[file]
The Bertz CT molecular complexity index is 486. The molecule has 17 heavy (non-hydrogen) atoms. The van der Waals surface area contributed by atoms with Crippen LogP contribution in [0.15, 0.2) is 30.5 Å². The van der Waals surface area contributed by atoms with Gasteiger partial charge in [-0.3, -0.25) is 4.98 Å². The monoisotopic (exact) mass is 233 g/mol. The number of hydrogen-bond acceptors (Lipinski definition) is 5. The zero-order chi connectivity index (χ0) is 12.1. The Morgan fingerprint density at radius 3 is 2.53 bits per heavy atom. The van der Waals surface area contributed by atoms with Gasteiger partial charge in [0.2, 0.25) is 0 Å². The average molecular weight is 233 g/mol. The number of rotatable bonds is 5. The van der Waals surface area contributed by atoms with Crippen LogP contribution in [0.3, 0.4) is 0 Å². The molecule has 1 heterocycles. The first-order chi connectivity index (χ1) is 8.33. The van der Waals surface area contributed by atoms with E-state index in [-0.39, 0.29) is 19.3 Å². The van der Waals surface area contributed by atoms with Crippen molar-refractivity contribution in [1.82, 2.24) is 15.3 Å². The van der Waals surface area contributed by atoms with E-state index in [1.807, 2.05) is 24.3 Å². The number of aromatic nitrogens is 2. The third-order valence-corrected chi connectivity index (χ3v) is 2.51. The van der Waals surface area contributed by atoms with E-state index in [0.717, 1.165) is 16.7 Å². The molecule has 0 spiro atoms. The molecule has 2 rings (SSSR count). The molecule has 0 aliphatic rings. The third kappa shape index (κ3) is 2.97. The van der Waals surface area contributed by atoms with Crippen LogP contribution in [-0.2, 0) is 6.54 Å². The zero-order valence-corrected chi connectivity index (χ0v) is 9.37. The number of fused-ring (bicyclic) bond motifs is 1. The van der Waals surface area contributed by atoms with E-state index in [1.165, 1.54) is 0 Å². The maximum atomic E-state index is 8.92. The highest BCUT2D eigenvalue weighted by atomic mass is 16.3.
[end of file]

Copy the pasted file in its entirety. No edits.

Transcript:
The Bertz CT molecular complexity index is 486. The molecule has 17 heavy (non-hydrogen) atoms. The van der Waals surface area contributed by atoms with Crippen LogP contribution in [0.15, 0.2) is 30.5 Å². The van der Waals surface area contributed by atoms with Gasteiger partial charge in [-0.3, -0.25) is 4.98 Å². The monoisotopic (exact) mass is 233 g/mol. The number of hydrogen-bond acceptors (Lipinski definition) is 5. The zero-order chi connectivity index (χ0) is 12.1. The Morgan fingerprint density at radius 3 is 2.53 bits per heavy atom. The van der Waals surface area contributed by atoms with Gasteiger partial charge in [0.2, 0.25) is 0 Å². The average molecular weight is 233 g/mol. The number of rotatable bonds is 5. The van der Waals surface area contributed by atoms with Crippen LogP contribution in [0.3, 0.4) is 0 Å². The molecule has 1 heterocycles. The first-order chi connectivity index (χ1) is 8.33. The van der Waals surface area contributed by atoms with E-state index in [-0.39, 0.29) is 19.3 Å². The van der Waals surface area contributed by atoms with Crippen molar-refractivity contribution in [1.82, 2.24) is 15.3 Å². The van der Waals surface area contributed by atoms with E-state index in [1.807, 2.05) is 24.3 Å². The number of aromatic nitrogens is 2. The third-order valence-corrected chi connectivity index (χ3v) is 2.51. The van der Waals surface area contributed by atoms with E-state index in [0.717, 1.165) is 16.7 Å². The molecule has 0 spiro atoms. The molecule has 2 rings (SSSR count). The molecule has 0 aliphatic rings. The third kappa shape index (κ3) is 2.97. The van der Waals surface area contributed by atoms with Crippen LogP contribution in [-0.2, 0) is 6.54 Å². The zero-order valence-corrected chi connectivity index (χ0v) is 9.37. The number of fused-ring (bicyclic) bond motifs is 1. The van der Waals surface area contributed by atoms with E-state index in [1.165, 1.54) is 0 Å². The maximum atomic E-state index is 8.92. The highest BCUT2D eigenvalue weighted by atomic mass is 16.3.